Dún Laoghaire–Rathdown County Council
Dhún Laoghaire-Ráth an Dúin
Council Control (21)
Council Opposition (19)
|23 May 2014|
|County Hall, Dún Laoghaire|
Dún Laoghaire–Rathdown County Council (Irish: Comhairle Contae Dhún Laoghaire-Ráth an Dúin) is the authority responsible for local government in the county of Dún Laoghaire–Rathdown, Ireland. It is one of three local authorities that comprised the former Dublin County Council before its abolition and one of four councils in the Dublin Region. As a county council, it is governed by the Local Government Act 2001. The council is responsible for housing and community, roads and transportation, urban planning and development, amenity and culture, and environment. The council has 40 elected members. Elections are held every five years and are by single transferable vote. The head of the council has the title of Cathaoirleach (Chairperson). The county administration is headed by a Chief Executive, Philomena Poole. The county town is Dún Laoghaire. It serves a population of approximately 206,260.
Dún Laoghaire–Rathdown County Council traces its history back to local government structures that have existed in the area since 1834. The Council was established under the Local Government (Dublin) Act 1993 by the merger of the Corporation of Dún Laoghaire and that part of Dublin County Council that corresponded to the former Rathdown No 1 Rural District. The two sides of the County have distinct histories in terms of local government structures.
On the Dún Laoghaire side of the County, the Corporation of Dún Laoghaire had been established by the Local Government (Dublin) Act 1930 as a successor body to Kingstown Town commissioners. Those Commissioners were established in 1834 and were subsequently renamed Kingstown Urban District Council and then Dún Laoghaire Urban District Council.
On the Rathdown side of the County, Dublin County Council and Rathdown No. 1 Rural District Council were established under the Local Government (Ireland) Act 1898. Rathdown No. 1 Rural District Council was abolished by the Local Government (Dublin) Act 1930.
2014 seats summary
|People Before Profit||3|
Councillors by electoral area
M50 and compensation to Jackson Way Properties
An agreement was reached for Dún Laoghaire–Rathdown County Council to compensate Jackson Way Properties by €12,860,700 for the compulsory purchase in October 1998 of its freehold interest in the lands, adjoining the M50 motorway. The Council agreed to pay costs and expenses properly incurred by Jackson Way Properties in relation to preparation and submission of its claim although to date nothing has been paid.
The award total is broken down as follows:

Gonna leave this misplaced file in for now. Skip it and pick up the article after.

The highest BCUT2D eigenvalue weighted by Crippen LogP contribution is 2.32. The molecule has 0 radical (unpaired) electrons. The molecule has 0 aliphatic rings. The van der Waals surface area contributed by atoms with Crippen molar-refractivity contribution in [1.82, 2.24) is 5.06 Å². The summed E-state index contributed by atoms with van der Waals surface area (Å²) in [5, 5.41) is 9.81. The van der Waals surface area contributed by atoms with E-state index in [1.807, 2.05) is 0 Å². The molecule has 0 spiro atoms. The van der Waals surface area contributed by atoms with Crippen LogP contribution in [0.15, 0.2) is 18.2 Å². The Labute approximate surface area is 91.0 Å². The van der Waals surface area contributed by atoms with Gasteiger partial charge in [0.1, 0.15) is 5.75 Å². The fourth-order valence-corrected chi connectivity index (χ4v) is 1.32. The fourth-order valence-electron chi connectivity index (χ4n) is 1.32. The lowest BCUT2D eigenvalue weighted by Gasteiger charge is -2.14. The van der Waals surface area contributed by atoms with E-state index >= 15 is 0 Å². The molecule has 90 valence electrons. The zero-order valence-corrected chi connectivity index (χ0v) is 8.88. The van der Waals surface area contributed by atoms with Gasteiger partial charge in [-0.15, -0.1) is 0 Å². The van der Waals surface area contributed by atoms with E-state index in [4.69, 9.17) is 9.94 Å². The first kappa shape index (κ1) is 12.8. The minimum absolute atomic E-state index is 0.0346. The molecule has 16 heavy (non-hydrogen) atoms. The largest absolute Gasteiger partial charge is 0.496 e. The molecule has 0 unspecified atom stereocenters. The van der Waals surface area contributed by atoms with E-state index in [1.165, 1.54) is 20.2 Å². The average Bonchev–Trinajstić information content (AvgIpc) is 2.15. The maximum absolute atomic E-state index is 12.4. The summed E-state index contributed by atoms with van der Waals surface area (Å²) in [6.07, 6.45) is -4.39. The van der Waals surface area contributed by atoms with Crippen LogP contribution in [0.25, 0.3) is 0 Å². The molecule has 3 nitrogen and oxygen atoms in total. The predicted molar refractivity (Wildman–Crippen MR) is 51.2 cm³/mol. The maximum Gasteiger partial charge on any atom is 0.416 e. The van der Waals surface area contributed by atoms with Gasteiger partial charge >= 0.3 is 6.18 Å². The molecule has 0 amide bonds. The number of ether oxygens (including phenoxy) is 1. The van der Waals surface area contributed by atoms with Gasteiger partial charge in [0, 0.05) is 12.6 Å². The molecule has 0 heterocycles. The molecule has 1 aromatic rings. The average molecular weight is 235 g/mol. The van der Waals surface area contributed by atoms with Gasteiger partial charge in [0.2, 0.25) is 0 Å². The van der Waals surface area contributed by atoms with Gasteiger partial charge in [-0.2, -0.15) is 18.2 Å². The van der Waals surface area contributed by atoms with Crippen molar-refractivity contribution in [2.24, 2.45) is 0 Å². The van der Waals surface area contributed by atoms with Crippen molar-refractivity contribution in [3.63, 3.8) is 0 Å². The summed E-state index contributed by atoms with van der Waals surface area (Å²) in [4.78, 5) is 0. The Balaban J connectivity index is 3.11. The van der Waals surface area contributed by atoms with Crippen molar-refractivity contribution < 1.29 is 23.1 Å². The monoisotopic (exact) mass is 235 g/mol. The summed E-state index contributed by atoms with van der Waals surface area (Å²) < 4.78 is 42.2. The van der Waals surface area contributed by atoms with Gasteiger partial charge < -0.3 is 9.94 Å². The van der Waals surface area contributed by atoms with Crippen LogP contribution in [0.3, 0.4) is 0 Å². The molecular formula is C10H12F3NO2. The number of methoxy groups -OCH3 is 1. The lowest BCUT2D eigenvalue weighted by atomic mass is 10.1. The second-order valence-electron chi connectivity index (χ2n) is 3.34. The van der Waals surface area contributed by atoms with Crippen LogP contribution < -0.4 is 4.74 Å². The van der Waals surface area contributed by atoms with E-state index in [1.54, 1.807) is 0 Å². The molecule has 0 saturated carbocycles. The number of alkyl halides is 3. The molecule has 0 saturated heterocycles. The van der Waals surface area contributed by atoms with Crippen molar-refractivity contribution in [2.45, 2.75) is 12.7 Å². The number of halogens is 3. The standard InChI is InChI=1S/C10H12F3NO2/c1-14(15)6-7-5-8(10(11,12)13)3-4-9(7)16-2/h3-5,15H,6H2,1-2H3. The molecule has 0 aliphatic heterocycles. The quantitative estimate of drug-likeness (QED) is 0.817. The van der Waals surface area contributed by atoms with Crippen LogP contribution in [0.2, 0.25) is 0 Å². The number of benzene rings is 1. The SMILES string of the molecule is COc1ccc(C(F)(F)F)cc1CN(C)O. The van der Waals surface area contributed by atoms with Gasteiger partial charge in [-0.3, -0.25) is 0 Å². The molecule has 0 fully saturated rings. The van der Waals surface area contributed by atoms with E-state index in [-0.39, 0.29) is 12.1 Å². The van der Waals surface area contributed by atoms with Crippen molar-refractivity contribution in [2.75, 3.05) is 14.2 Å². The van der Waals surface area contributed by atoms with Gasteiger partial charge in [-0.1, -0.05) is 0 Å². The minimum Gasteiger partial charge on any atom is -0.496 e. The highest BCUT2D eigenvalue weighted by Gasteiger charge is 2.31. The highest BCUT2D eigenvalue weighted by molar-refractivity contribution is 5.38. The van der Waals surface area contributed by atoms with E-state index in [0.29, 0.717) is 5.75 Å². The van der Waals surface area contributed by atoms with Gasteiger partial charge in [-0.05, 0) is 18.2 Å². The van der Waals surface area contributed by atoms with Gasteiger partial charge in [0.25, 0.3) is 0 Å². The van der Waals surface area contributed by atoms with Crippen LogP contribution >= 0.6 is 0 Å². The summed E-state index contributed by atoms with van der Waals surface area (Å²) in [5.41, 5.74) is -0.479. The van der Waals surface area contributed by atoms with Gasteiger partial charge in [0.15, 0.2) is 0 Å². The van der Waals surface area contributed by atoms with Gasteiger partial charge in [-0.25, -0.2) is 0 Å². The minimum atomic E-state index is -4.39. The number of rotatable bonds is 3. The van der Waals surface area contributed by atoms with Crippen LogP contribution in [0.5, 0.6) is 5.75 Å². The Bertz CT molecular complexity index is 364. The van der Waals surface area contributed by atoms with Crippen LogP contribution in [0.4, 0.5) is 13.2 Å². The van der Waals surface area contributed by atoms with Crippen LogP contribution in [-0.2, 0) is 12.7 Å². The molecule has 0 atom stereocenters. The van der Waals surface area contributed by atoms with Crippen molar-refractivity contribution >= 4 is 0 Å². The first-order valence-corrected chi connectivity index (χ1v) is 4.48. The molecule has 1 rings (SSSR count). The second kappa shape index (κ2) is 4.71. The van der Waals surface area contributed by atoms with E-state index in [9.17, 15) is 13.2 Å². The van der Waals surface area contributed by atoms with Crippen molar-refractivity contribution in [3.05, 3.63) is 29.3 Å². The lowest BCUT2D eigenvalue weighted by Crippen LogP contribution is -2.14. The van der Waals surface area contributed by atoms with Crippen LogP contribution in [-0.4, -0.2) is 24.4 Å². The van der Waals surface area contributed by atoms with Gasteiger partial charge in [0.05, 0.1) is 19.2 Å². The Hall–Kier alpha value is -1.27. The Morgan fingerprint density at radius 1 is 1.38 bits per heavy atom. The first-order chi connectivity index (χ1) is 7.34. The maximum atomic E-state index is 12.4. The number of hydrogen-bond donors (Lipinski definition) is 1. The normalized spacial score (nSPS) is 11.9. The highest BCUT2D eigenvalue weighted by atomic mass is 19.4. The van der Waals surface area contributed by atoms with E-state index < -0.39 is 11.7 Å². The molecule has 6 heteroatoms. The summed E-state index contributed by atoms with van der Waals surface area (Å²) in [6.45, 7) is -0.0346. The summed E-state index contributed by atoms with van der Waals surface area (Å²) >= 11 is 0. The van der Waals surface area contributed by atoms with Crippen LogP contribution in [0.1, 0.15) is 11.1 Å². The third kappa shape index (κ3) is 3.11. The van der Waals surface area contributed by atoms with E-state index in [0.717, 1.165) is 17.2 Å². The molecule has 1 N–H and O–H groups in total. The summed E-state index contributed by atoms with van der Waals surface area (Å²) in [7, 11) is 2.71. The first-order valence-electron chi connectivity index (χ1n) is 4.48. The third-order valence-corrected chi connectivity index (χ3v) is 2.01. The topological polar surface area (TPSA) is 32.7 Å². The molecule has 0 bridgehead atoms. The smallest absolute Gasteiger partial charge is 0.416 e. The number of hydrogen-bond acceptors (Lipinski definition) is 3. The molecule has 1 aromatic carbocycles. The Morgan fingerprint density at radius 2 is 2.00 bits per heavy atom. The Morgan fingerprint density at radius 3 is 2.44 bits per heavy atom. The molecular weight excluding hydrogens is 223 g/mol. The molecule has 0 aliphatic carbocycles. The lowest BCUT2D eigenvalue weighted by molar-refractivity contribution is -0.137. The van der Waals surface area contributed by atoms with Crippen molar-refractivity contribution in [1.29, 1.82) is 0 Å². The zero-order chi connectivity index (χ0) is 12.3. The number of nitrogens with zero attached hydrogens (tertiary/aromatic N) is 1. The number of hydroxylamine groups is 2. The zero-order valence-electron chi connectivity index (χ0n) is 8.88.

- Land taken – €9,691,000
- Injurious affection – €2,296,700 and
- Disturbance – €873,000.
It is now the view of the Criminal Assets Bureau that €4.2 million of this award represents the present value of corrupt enrichment by the property owners although this view is based on hearsay evidence given by Mr Frank Dunlop.
A company called Paisley Park Investments Ltd were registered as full owners in 1992 and the land was transferred to Jackson Way Properties in 1993, the beneficial owners of which are believed by the CAB to be arcade owner James Kennedy and solicitor John Coldwell.
Criminal Assets Bureau investigation
The Criminal Assets Bureau (CAB) successfully obtained a High Court order on 26 July 2006 freezing land assets of 107 acres (0.43 km2) at Carrickmines, County Dublin, owned by Jackson Way Properties Ltd and preventing their sale. CAB contended that these lands had been rezoned on 16 December 1997 by Dún Laoghaire–Rathdown County Council from agricultural to industrial use after Frank Dunlop bribed and made corrupt payments to councillors to secure their support in the rezoning vote. That vote increased the value of just 17 acres (69,000 m2) of the property from €8 million to €61 million. CAB has interviewed and taken statements from Frank Dunlop and will use him as a witness against a number of property developers although Dunlop is currently in prison serving a jail sentence for corruption.
The lands in question have been the subject of investigation by The Mahon Tribunal in 2003 and 2004.
The case CAB -v- Jacksonway properties was due for hearing in the High Court Dublin in October 2010 and given the number of affidavits that have been filed in the case it appears it will be vigorously defended with Jackson Way denying any wrongdoing and Mr Kennedy a tax exile currently living in Gibraltar returning to give evidence in the case. Jackson Way have given the court notice that they intend to subpoena councillors to give evidence. No councillor to date has been charged with any form of wrongdoing in relation to rezoning.